The Directorate of Public Prosecution, Lagos State Ministry of Justice has stalled any possibility of releasing Olanrewaju James, popularly known as Baba Ijesha, on bail.
According to it, this is based on criminal charges he has to answer to.
The News Agency of Nigeria reports that Baba Ijesha was arrested in April for defiling a minor.
Adejobi said the DPP advised the police to still detain Baba Ijesha because the case against him, according to legal advice, is sexual assault by penetration, pending when he would be charged to court.
He said: “Invariably sexual assault is more like defilement too, considering the age of the victim.
“So, Baba Ijesha is being kept with the police not within our own power, but because of the legal advice from the DPP pending when Baba Ijesha’s case will be charged to court.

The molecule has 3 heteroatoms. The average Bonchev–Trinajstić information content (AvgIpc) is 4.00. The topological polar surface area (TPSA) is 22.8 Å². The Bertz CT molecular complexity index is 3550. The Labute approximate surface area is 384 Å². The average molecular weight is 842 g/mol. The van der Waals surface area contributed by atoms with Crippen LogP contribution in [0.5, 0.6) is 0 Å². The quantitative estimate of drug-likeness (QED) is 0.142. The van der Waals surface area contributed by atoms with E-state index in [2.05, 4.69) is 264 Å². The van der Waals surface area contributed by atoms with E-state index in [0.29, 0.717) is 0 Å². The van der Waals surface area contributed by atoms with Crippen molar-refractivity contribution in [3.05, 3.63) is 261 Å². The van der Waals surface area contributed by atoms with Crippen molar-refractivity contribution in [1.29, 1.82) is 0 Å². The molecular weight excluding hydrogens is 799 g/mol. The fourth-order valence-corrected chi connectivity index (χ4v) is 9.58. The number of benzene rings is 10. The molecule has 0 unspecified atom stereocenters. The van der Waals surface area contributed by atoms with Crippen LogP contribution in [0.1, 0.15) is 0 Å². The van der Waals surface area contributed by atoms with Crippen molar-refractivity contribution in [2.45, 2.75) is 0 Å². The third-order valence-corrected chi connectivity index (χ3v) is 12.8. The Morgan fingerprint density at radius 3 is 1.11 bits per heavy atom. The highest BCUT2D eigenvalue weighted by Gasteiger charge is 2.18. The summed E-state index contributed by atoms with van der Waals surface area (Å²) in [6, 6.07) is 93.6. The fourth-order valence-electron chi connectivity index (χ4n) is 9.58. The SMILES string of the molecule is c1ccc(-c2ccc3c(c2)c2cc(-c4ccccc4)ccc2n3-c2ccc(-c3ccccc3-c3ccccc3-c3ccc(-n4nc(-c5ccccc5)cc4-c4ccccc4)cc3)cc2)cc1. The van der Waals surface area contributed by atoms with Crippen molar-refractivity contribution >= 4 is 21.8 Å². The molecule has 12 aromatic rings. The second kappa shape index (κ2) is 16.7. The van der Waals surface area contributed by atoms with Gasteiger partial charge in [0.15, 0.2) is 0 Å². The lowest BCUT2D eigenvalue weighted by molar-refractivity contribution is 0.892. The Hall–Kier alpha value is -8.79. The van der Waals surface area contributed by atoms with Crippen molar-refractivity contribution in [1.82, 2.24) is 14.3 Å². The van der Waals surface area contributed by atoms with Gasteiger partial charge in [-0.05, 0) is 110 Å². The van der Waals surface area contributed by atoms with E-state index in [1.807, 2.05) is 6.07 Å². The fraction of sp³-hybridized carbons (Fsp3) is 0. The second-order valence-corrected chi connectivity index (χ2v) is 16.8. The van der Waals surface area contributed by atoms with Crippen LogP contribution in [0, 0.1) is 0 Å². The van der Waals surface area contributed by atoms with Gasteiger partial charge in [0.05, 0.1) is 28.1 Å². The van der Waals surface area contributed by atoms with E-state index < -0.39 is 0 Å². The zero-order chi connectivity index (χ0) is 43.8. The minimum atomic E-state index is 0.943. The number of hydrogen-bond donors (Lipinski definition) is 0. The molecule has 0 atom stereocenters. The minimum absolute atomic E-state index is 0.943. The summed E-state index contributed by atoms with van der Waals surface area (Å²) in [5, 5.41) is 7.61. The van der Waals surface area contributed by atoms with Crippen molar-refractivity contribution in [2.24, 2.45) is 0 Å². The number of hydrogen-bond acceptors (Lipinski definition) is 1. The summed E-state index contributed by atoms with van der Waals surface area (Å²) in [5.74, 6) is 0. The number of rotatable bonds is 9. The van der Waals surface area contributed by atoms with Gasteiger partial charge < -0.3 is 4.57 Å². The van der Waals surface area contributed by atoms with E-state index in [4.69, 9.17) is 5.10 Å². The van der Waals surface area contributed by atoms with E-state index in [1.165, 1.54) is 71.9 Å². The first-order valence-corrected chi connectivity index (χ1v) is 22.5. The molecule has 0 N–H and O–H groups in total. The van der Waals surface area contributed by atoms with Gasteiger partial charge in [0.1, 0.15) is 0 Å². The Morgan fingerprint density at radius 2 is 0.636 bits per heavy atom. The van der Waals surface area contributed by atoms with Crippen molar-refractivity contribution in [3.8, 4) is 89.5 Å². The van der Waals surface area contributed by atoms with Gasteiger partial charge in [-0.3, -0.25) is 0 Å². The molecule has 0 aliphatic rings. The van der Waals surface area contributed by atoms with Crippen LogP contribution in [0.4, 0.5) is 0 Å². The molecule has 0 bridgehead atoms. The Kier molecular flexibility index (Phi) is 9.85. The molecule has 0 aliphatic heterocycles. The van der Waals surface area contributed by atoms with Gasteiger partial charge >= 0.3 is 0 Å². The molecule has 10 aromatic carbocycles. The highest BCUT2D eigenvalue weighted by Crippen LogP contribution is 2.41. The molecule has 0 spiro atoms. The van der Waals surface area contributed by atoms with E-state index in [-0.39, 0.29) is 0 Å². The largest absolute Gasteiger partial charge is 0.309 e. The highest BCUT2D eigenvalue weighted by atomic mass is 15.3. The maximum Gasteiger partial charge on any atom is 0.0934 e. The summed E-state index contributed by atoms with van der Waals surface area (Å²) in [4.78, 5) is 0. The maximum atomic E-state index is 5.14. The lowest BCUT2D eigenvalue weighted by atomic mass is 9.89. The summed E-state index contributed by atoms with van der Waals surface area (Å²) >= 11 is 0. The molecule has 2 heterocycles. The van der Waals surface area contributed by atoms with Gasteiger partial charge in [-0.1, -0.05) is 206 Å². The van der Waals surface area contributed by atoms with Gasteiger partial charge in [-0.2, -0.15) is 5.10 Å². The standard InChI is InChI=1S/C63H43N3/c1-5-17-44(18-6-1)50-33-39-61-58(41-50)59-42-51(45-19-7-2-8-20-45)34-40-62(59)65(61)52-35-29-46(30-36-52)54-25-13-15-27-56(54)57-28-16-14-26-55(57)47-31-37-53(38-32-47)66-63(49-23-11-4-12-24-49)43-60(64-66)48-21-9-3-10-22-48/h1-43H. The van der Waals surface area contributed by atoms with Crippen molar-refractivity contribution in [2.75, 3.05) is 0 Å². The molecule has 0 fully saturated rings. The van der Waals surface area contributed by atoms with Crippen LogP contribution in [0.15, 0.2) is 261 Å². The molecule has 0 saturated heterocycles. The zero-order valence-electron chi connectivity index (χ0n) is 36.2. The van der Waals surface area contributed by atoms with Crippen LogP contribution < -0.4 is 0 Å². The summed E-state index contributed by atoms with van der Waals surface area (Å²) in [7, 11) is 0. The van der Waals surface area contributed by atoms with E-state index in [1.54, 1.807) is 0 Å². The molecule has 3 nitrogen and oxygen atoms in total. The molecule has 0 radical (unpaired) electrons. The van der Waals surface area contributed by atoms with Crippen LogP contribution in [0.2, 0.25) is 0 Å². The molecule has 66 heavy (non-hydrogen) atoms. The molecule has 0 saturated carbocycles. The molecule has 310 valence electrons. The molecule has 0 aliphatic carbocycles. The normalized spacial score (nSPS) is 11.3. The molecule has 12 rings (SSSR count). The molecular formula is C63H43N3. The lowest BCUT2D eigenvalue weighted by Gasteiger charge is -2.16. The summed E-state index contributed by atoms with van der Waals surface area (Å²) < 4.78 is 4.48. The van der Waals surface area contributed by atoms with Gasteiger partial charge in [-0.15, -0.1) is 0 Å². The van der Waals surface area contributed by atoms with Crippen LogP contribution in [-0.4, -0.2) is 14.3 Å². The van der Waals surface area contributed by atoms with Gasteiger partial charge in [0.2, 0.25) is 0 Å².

“If the DPP has advised us to release Baba Ijesha, we will have released him.”
According to Adejobi, Baba Ijesha’s case was initially bailable based on the statement that his offence was based on indecent assault.
He added: “However, after the DPP investigated the case file, the police advised not to release Baba Ijesha on bail pending when he will be charged to court.
“The DPP said that there are a number of cases Baba Ijesha will be charged for, particularly sexual assault by penetration, which is a serious offence.”
In addition, Adejobi said that police cells were managed and decongested to avoid overcrowding inmates.
He said most of the cases currently at their disposal were bailable offences and they had been bailed while unbailable cases that were not yet in court were granted tentative bail.
“By tentative bail, the offender goes home, only after providing a substantive surety that assures to produce the offender as and when due, so our cells are well managed and not congested,” Adejobi said.
He, however, said that several cases that make up offenders in police custody were pending cases attached to court and still within the police facilities.
He said: “As a result of the COVID-19 test, we can’t take them to correctional centres.
“But they will be within our custody which makes up a number of cases we have now.”